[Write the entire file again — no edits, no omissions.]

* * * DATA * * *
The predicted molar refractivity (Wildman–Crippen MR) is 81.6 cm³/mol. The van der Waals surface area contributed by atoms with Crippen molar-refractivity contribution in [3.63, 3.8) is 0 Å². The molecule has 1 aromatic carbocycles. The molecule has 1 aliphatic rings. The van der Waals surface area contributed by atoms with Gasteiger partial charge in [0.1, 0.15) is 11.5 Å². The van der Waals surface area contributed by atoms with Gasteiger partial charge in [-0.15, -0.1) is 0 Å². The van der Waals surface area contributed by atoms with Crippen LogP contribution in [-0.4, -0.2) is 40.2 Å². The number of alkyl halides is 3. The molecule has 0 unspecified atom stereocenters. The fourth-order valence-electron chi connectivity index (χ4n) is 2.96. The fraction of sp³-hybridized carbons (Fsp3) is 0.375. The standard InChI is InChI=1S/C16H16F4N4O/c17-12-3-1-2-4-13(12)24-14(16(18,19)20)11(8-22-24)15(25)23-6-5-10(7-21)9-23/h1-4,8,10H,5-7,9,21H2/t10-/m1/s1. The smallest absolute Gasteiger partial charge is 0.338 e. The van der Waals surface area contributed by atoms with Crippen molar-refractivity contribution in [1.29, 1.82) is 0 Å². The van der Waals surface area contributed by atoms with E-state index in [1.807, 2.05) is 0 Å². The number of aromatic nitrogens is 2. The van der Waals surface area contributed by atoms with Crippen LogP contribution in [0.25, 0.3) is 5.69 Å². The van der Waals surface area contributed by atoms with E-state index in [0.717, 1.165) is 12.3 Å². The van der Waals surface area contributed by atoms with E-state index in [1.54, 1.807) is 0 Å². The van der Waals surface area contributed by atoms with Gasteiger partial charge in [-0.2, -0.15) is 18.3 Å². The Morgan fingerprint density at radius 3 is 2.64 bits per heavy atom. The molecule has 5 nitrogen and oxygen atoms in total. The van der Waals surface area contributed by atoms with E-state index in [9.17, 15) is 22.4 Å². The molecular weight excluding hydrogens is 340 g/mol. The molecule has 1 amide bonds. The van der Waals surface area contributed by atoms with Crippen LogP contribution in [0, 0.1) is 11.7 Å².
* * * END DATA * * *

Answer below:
The predicted molar refractivity (Wildman–Crippen MR) is 81.6 cm³/mol. The van der Waals surface area contributed by atoms with Crippen molar-refractivity contribution in [3.63, 3.8) is 0 Å². The molecule has 1 aromatic carbocycles. The molecule has 1 aliphatic rings. The van der Waals surface area contributed by atoms with Gasteiger partial charge in [0.1, 0.15) is 11.5 Å². The van der Waals surface area contributed by atoms with Gasteiger partial charge in [-0.15, -0.1) is 0 Å². The van der Waals surface area contributed by atoms with Crippen LogP contribution in [-0.4, -0.2) is 40.2 Å². The number of alkyl halides is 3. The molecule has 0 unspecified atom stereocenters. The fourth-order valence-electron chi connectivity index (χ4n) is 2.96. The fraction of sp³-hybridized carbons (Fsp3) is 0.375. The standard InChI is InChI=1S/C16H16F4N4O/c17-12-3-1-2-4-13(12)24-14(16(18,19)20)11(8-22-24)15(25)23-6-5-10(7-21)9-23/h1-4,8,10H,5-7,9,21H2/t10-/m1/s1. The smallest absolute Gasteiger partial charge is 0.338 e. The van der Waals surface area contributed by atoms with Crippen molar-refractivity contribution in [1.29, 1.82) is 0 Å². The van der Waals surface area contributed by atoms with E-state index in [1.807, 2.05) is 0 Å². The number of aromatic nitrogens is 2. The van der Waals surface area contributed by atoms with Crippen LogP contribution in [0.25, 0.3) is 5.69 Å². The van der Waals surface area contributed by atoms with E-state index in [0.717, 1.165) is 12.3 Å². The van der Waals surface area contributed by atoms with E-state index in [1.54, 1.807) is 0 Å². The van der Waals surface area contributed by atoms with Gasteiger partial charge in [-0.2, -0.15) is 18.3 Å². The Morgan fingerprint density at radius 3 is 2.64 bits per heavy atom. The molecule has 5 nitrogen and oxygen atoms in total. The van der Waals surface area contributed by atoms with E-state index in [9.17, 15) is 22.4 Å². The molecular weight excluding hydrogens is 340 g/mol. The molecule has 1 amide bonds. The van der Waals surface area contributed by atoms with Crippen LogP contribution in [0, 0.1) is 11.7 Å².